The return of Fernando Alonso in 2015 saw Magnussen sit out most of the season before an uncompetitive year at Renault and then four seasons at a Haas team that initially showed promise before sliding to the back of the pack.

“I was definitely getting very tired of it,” he says. “When you’re being lapped, and you’re just struggling at the back…these cars are physical to drive, and you’re working your ass off, sweating like a pig, and for what?

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“At some races, we were right at the back – P18. You have a whole race to go and you just know you need 17 cars to not finish for this to be a good result – it’s just hopeless!

“Sometimes that can be really daunting. There are good races as well. But even the good races, after finishing in P5 or getting some solid points, I just wasn’t super excited about it. At the end of the day, it’s still not a win, so it’s not the right feeling. I’m not here to do a job, I’m here to race and have fun doing it.”

Midway through the 2020 F1 season, it became increasingly apparent that there would be no seat for Magnussen on the 2021 grid and the Dane found himself looking to one of the biggest racing outfits on more distant shores.

“I always had a dream to race with Chip Ganassi in IndyCar. I was trying to do IndyCar with him [in 2021], but that didn’t happen for various reasons.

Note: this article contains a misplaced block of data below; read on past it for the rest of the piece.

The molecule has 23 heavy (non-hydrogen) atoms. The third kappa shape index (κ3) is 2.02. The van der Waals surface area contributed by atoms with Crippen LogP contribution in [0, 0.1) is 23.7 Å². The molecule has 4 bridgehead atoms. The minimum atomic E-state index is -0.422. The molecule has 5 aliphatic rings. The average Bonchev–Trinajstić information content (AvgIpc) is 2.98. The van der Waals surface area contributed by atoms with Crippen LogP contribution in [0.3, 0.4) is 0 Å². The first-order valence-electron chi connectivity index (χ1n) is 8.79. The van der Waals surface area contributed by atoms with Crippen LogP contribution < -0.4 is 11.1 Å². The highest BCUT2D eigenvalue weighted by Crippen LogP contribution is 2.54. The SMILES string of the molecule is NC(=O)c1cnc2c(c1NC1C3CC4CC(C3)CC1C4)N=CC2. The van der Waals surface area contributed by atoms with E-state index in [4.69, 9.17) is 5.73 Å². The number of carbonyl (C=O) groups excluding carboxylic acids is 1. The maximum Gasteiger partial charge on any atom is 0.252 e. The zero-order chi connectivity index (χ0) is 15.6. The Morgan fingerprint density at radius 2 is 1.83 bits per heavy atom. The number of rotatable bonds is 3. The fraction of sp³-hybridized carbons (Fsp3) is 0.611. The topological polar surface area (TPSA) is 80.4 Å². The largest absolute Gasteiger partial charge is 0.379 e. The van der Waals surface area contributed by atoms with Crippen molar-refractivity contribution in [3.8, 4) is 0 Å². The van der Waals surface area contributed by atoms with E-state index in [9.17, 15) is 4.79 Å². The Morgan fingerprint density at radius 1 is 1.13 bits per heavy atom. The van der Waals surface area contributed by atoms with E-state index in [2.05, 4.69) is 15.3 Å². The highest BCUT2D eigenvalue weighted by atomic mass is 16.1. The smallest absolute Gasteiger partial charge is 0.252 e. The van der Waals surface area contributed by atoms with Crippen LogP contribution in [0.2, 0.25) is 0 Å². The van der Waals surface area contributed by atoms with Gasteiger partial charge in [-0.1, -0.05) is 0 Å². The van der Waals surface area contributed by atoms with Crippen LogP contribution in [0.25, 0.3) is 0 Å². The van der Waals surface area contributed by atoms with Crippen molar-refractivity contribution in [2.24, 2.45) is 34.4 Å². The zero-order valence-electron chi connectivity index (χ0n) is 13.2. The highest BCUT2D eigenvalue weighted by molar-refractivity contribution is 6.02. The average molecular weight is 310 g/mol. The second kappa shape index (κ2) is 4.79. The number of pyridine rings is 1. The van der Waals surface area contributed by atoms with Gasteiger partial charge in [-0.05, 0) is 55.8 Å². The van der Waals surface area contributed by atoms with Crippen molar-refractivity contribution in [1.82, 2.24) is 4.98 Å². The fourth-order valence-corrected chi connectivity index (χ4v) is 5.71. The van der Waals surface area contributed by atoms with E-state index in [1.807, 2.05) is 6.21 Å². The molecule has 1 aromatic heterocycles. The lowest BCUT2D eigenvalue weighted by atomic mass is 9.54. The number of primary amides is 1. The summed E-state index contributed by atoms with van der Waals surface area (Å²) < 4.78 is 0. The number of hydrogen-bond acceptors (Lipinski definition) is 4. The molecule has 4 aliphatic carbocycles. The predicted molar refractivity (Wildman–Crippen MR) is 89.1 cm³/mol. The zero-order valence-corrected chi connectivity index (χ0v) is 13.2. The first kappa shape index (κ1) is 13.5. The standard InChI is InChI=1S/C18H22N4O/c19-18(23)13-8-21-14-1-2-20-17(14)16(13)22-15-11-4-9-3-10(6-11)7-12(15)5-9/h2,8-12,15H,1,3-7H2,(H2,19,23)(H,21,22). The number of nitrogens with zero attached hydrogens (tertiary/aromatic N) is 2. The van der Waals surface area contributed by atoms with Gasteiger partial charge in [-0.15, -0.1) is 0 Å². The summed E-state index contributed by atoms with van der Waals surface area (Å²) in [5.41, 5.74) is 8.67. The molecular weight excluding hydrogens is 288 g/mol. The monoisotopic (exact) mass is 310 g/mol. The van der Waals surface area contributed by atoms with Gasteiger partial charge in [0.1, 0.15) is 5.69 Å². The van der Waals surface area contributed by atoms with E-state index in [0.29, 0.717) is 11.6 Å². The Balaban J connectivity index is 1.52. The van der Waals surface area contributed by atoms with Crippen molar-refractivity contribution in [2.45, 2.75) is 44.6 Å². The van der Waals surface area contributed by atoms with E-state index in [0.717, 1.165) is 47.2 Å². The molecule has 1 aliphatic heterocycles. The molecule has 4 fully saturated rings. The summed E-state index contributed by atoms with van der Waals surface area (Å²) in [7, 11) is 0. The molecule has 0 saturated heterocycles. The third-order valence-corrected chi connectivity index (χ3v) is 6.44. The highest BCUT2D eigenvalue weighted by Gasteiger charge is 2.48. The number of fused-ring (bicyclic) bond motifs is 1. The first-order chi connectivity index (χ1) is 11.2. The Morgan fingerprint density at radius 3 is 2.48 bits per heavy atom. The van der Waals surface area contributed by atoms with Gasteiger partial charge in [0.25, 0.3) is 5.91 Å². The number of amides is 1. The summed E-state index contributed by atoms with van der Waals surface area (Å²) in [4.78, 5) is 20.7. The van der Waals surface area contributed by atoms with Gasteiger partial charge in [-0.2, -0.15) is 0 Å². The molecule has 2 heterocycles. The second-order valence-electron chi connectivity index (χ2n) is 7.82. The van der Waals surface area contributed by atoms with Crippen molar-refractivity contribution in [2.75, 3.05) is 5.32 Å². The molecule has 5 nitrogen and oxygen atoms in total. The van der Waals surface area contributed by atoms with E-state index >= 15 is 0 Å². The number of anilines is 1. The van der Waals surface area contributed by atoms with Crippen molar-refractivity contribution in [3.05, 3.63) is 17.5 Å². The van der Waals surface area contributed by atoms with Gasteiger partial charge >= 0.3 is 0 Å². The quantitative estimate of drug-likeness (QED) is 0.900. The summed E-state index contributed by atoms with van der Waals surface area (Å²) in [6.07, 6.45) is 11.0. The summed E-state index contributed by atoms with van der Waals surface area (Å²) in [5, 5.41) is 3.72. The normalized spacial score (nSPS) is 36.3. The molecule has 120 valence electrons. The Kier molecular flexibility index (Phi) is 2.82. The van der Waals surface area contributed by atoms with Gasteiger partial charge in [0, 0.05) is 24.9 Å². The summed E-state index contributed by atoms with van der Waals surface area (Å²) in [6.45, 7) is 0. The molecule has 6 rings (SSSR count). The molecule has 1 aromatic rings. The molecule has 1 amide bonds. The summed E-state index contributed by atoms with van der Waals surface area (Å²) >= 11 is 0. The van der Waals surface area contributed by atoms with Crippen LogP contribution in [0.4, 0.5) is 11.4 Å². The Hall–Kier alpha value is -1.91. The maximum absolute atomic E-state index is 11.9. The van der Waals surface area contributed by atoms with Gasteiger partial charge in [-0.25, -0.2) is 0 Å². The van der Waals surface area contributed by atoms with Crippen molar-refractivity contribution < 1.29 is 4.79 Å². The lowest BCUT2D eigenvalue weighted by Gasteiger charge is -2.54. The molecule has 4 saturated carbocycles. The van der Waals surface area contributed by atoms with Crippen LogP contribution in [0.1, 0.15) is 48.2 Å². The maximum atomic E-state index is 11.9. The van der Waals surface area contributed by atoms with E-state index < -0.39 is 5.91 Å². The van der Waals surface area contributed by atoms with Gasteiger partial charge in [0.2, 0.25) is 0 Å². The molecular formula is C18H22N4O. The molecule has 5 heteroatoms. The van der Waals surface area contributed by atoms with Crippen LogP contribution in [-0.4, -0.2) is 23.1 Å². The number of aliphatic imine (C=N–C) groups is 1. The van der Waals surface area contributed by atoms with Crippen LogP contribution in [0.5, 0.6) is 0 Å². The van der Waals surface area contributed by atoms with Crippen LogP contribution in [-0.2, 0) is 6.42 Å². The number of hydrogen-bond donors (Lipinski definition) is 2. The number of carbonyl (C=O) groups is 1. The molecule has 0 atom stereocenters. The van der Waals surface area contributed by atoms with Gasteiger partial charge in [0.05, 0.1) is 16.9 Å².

“But the talks were good, and then suddenly this opportunity came up with Cadillac and IMSA. I thought, since I couldn’t do IndyCar, that would be a really good opportunity.

And so six weeks after calling time on his F1 career, Magnussen found himself in Florida, preparing to race for Ganassi’s crack DPi squad at the Rolex 24 at Daytona. He had none other than five-time IndyCar champ Scott Dixon for his team-mate, along with endurance veteran Renger van der Zander.

Their no1 car was on the pace straightaway in practice, before Magnussen stole the show in the qualifying race, leading early on.

How did it feel to be fighting at the front again?

“It made me very happy. I’ve missed it – it just feels right. Fighting for victories is why I do what I do, it’s why I’m a racing driver, why I’m a sports person, it’s why I got to where I am – because I like winning.